Having an attorney on-board from the start will help the process go smoothly and will also put you in the best position in case your claim is denied. Employers and their workers’ comp insurers will look for many ways to deny your claim, such as arguing that your injury is not work-related, that you exaggerated the extent of your injury or made it up entirely, or that your injury was pre-existing. At The Nurse Attorney, P.A., we understand the medical and the legal issues present in your case and can argue effectively with insurers over the nature and extent of your injury.
Florida Workers’ Compensation FAQ
What Are Workers’ Compensation Medical Benefits
If you have a work accident, you are potentially entitled to medical treatment for your work injuries for the rest of your life. But be careful! First, your authorized treating doctor has to state that the work accident is the “major contributing cause” of your need for treatment. Second, you must visit an authorized doctor for remedial attention at least once a year. Alternatively, you must file a Petition for Benefits for medical treatment within a year of the date you last receive authorized treatment, or within two years of your accident.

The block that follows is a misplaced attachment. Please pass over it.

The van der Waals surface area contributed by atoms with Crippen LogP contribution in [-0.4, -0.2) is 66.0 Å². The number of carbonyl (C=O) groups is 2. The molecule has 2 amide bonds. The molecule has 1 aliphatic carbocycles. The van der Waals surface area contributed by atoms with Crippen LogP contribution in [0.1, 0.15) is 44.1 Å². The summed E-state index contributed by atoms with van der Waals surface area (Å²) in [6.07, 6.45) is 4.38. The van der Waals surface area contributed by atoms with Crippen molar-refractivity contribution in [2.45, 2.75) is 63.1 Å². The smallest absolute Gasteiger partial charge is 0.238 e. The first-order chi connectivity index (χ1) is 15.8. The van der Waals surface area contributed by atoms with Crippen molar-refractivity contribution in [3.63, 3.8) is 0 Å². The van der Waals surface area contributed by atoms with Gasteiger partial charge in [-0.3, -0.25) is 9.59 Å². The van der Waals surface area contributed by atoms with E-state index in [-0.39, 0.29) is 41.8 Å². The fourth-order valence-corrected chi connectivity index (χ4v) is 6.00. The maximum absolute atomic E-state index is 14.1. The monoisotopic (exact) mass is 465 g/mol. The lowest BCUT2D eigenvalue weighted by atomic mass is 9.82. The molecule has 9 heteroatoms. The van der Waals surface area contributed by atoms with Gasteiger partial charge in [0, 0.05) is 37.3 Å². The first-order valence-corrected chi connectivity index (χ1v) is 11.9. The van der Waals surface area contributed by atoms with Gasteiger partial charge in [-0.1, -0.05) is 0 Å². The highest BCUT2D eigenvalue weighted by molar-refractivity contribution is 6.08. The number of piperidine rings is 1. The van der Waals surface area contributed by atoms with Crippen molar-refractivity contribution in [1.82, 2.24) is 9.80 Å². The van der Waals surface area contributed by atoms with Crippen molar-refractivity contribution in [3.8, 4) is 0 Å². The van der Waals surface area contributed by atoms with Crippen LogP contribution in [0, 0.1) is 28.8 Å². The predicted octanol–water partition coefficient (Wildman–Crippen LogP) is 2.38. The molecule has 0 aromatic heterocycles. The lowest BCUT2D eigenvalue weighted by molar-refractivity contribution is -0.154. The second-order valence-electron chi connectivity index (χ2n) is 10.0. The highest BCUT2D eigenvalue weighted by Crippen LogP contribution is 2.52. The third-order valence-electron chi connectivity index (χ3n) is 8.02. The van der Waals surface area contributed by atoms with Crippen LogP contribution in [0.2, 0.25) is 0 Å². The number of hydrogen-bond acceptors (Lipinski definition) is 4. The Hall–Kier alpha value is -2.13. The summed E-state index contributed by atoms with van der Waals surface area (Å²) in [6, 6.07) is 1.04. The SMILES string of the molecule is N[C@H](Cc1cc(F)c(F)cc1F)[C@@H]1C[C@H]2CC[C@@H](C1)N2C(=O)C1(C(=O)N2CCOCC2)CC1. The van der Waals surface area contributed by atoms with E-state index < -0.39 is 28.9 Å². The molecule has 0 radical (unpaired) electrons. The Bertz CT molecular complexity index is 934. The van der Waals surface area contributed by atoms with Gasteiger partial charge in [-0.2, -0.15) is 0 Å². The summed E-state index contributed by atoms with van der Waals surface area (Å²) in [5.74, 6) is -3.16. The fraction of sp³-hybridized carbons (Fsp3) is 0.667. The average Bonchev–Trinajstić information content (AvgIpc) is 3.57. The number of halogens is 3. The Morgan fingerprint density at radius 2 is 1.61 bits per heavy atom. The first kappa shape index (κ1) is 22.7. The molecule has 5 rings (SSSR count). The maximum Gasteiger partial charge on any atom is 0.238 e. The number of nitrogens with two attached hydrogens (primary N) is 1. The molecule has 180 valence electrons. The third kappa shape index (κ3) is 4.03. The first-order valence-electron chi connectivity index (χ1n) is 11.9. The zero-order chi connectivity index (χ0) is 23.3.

The doctor must be an authorized doctor in order to extend eligibility for medical benefits one more year. An authorized doctor is one approved by the workers’ compensation insurance company or one the Judge of Compensation Claims has ordered the insurance carrier to provide. To extend your medical benefits, you should see you authorized doctor in person. Calling the doctor for advice or prescriptions will not extend your medical benefits.
Workers’ compensation insurance companies frequently deny medical benefits by claiming the work accident was not the major contributing cause of need for treatment. Frequently they send a misleading letter to the busy treating doctor, asking the doctor to write down the “percentage of treatment” related to the work accident. This is both nonsensical and misleading. However, if the doctor indicates that the accident is less than fifty percent of the need for treatment, insurance companies routinely deny any further treatment. It takes a skilled and experienced attorney to overcome this defense.
What Workers’ Comp Money Benefits Am I Entitled To?
There are four types of monetary benefits to which you may be entitled: temporary total, temporary partial, impairment, and permanent total disability benefits. Each type of benefit has specific requirements. Temporary total and temporary partial disability benefits are paid before you reach maximum medical improvement, and impairment benefits and permanent total disability benefits are paid after maximum medical improvement. Maximum medical improvement is simply the point where your doctor states you are as good as you are going to get from your work injuries.
What Are Temporary Total Disability Benefits?